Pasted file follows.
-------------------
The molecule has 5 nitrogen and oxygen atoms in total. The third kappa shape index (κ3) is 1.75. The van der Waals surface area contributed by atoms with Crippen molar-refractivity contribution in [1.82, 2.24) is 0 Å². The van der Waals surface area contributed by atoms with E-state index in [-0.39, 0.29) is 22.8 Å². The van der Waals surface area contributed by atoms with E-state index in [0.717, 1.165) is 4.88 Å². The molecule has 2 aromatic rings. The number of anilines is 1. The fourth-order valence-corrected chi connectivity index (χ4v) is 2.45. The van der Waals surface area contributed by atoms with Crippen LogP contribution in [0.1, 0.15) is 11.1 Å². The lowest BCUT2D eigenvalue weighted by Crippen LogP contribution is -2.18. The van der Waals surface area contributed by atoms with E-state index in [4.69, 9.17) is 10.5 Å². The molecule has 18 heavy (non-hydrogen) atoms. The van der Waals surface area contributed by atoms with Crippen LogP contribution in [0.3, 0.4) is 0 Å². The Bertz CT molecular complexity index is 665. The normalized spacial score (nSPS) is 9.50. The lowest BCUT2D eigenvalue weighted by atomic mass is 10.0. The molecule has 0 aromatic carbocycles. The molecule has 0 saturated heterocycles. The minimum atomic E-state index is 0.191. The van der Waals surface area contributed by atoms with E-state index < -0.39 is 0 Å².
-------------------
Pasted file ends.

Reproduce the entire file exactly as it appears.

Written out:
The molecule has 5 nitrogen and oxygen atoms in total. The third kappa shape index (κ3) is 1.75. The van der Waals surface area contributed by atoms with Crippen molar-refractivity contribution in [1.82, 2.24) is 0 Å². The van der Waals surface area contributed by atoms with E-state index in [-0.39, 0.29) is 22.8 Å². The van der Waals surface area contributed by atoms with E-state index in [0.717, 1.165) is 4.88 Å². The molecule has 2 aromatic rings. The number of anilines is 1. The fourth-order valence-corrected chi connectivity index (χ4v) is 2.45. The van der Waals surface area contributed by atoms with Crippen LogP contribution in [0.1, 0.15) is 11.1 Å². The lowest BCUT2D eigenvalue weighted by Crippen LogP contribution is -2.18. The van der Waals surface area contributed by atoms with E-state index in [4.69, 9.17) is 10.5 Å². The molecule has 18 heavy (non-hydrogen) atoms. The van der Waals surface area contributed by atoms with Crippen LogP contribution in [0.3, 0.4) is 0 Å². The Bertz CT molecular complexity index is 665. The normalized spacial score (nSPS) is 9.50. The lowest BCUT2D eigenvalue weighted by atomic mass is 10.0. The molecule has 0 aromatic carbocycles. The molecule has 0 saturated heterocycles. The minimum atomic E-state index is 0.191. The van der Waals surface area contributed by atoms with E-state index < -0.39 is 0 Å².